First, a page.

I was recently asked on Quora how VR is going to affect story-telling, especially in light of Netflix and Oculus’ partnership (of sorts). Here’s my response:
Firstly, the Netflix deal isn’t for VR content, per se, it’s just for viewing that content in a virtual cinema (which have been around in various forms for a few years now). It’s highly likely that this will go on to cover 360-video content, but to be honest I don’t know how effective this is in the sense of true immersion. The problem with 360 content, is that is is parsed (interpolated) from a spherical body of normal cameras, each viewing the scene with binocular vision and stitching the content together with similar algorithms to that which provide panoramic views when you take several photos with a normal camera.
The effect is quite cool, but it is not the same as 3D graphical VR environments. The reason being, the depth cues and accuracy of 3D maps are far, far more accurate in a rendered environment and will continue to be way ahead in this regard for quite some time (by my estimation). Disney has created a very impressive model-from-video software, but it is still years away from the detail (and associated immersion) you get from a complex CGI scene. You can’t move far from the point the 360 video was captured without running into problems with detail, either textures or modelling (even with 4K and above, it’s just not going to work that well).
With that in mind, the stories written for VR fall into 2 categories:
1. CGI stories.
2. 360-video stories.
Both can be interactive films, but obviously CGI lends itself to VR entertainment much more easily. The only logical equivalent in 360-video is a choose-your-own-adventure style video, where your story branches at intervals along different plots routes via some user input.
They will have a lot in common, essentially trying to make the viewer feel as if they are either a fly on the wall or in some way integral to the action, perhaps a passive observer or an agent driving the plot. These will be true to both type, but I think the CGI-based interactive story-telling is the area where this medium really excels. VR is HUGELY impressive right now and it will be incredibly immersive in a few years.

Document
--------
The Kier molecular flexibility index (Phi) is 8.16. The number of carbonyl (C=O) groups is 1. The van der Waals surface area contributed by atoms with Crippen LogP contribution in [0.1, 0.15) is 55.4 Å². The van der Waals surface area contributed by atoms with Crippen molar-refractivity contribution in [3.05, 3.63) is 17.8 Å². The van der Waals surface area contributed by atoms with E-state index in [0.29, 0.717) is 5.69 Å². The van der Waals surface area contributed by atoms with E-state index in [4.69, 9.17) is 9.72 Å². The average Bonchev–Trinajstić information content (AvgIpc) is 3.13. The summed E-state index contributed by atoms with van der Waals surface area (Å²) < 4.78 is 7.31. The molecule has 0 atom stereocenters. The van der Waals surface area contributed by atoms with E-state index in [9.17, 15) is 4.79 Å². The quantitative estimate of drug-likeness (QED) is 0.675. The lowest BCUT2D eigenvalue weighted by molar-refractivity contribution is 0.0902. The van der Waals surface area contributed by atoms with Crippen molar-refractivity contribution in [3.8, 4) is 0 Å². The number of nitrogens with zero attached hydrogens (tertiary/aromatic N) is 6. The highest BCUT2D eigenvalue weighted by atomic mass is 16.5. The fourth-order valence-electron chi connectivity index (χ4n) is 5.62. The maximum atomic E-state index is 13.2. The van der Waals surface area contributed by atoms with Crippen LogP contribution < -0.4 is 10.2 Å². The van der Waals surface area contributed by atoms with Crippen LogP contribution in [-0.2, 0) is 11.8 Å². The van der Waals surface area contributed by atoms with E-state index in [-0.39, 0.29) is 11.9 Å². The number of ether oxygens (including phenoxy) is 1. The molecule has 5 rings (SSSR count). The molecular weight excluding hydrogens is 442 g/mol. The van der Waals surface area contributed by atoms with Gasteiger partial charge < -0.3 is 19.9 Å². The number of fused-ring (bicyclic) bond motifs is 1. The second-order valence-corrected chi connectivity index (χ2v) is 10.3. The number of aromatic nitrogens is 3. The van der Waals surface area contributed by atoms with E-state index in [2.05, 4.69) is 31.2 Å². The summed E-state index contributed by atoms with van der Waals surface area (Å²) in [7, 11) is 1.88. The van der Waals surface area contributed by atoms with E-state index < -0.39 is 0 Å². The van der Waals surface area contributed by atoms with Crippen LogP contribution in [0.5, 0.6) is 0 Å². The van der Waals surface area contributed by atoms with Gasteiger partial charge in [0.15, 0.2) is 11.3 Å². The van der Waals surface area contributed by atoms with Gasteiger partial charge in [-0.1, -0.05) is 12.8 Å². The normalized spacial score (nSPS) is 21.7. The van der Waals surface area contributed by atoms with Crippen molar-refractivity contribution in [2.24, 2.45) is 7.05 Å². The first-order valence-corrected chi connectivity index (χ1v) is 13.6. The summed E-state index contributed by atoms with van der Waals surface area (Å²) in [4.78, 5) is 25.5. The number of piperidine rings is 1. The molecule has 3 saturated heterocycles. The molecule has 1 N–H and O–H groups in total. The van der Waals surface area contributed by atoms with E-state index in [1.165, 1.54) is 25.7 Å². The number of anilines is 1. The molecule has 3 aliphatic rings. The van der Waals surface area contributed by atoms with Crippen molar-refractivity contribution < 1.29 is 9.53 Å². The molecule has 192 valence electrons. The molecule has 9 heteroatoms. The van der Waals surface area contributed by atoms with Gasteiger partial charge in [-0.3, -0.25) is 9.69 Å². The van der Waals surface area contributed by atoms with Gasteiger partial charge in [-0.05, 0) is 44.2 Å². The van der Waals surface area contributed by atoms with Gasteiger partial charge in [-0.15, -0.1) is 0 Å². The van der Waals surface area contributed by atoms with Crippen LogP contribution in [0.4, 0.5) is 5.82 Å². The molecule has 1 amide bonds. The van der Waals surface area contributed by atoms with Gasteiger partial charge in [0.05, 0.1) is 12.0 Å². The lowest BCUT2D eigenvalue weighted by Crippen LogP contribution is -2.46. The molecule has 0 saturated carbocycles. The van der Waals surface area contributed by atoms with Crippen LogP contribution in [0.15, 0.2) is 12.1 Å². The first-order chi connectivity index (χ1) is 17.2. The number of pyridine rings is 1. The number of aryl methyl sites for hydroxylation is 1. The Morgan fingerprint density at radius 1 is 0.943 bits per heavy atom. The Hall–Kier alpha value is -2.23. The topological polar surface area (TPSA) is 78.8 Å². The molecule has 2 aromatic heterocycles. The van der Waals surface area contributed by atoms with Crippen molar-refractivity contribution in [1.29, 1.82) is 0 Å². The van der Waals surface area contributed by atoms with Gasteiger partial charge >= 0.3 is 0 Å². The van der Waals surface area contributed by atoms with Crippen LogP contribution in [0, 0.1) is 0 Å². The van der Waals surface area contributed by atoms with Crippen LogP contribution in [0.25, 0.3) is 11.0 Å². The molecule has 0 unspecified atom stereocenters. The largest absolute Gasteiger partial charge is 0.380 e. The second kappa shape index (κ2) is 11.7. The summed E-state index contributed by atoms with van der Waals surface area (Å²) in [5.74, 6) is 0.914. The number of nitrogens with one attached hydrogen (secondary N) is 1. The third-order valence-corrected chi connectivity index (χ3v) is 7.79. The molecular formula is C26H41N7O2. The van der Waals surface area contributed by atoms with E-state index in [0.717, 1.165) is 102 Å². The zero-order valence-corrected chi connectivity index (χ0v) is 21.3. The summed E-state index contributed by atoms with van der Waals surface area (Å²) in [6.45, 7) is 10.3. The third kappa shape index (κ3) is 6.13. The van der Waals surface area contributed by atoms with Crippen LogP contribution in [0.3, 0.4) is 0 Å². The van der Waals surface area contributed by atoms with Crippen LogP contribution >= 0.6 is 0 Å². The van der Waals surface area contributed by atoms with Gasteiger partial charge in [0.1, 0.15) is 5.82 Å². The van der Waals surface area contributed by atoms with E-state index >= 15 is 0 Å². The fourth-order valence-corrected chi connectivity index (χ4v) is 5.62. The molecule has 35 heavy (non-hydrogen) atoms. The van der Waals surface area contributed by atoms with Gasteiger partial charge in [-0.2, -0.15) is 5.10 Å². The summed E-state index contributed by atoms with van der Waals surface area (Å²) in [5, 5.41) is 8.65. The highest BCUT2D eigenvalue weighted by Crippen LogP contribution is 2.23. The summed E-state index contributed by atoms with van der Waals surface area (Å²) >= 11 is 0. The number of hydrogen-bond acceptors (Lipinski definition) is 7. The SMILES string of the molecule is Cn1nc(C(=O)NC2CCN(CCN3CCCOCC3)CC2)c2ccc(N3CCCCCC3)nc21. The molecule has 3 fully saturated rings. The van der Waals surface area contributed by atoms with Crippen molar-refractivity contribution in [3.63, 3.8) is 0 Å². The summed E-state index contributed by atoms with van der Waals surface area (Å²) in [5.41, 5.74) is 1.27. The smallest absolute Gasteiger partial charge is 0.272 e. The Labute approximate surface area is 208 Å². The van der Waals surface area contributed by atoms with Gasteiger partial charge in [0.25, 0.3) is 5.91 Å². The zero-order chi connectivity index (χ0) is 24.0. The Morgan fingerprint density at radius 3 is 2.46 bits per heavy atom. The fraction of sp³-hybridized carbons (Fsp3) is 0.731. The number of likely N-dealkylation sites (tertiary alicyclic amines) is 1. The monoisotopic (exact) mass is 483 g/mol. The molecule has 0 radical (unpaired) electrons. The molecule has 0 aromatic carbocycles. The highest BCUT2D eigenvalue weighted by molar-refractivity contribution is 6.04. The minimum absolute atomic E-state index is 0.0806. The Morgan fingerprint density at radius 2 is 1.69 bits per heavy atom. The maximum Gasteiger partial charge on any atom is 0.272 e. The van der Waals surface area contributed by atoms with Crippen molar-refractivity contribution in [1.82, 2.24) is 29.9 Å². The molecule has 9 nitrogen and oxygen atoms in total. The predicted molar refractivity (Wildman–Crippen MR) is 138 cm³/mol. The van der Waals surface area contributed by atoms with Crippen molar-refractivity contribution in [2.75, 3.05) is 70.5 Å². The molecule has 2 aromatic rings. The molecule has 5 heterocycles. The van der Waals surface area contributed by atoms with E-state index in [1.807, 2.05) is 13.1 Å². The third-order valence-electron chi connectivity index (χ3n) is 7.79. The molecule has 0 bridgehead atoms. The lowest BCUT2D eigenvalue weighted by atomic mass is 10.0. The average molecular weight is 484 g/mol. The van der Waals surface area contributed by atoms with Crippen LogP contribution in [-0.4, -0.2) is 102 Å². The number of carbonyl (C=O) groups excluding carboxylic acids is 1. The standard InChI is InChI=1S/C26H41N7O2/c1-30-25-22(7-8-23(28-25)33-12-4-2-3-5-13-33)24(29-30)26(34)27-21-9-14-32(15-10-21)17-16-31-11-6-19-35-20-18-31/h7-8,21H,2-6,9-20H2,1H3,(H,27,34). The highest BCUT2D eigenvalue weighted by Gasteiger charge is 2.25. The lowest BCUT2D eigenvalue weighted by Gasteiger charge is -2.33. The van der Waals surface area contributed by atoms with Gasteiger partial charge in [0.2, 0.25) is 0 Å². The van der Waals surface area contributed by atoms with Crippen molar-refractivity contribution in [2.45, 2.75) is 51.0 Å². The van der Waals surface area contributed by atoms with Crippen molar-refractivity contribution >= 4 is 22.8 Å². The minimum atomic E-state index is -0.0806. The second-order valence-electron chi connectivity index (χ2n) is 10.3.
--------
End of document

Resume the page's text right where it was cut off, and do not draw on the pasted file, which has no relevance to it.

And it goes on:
Play Alien:Isolation in VR with the lights down low. Play it on a very high-spec PC with the latest Rift (when it’s out in 2016). Tell me you don’t shit your pants. You will, it’s terrifying. You aren’t looking at a screen where things are happening, you’re standing in an abandoned space station and you have no idea where safety is. Graphics, sound, low-latency head-tracking and your own sense of depth-perception combine to tell you you are there, in the hallway. It’s very pervasive. ‘Presence’ is the key term here. You’ll know it when you feel it and the Sevastopol station in A.I. is one of those places you’ll quickly regret feeling too immersed into. It simply has to be seen.
Motion is a key problem in VR stories at the moment. You can’t move too fast and you really only want to move forward or slowly in other directions. You get used to moving faster over time, but it’s a slow process of adaptation that future generations hopefully won’t mind as much. For now, I think fairly static stories will prevail. The idea that keeps coming back to me is that of a play (think Pinter or ’12 angry men’) where being fairly motionless isn’t much of an issue and feeding off the atmosphere in the room gives a new dimension on the story. There are increasing numbers of plays that take the audience on a tour of a building or area, effectively involving different groups at different times, this would work very well in VR considering the networking potential and ability to time key events with much higher precision.
To summarise: VR brings you into the action in a far more visceral way than even live action plays have done (for me, at least). This means we can happily re-boot an entire back-catalogue of stories which will benefit from the treatment without any particular need for amendment. If advantage is also taken of the presence-enhancing factors of VR (PEAs, motion capture, gesture inputs etc.) then that 2-factor immersion is a huge kick in the feels.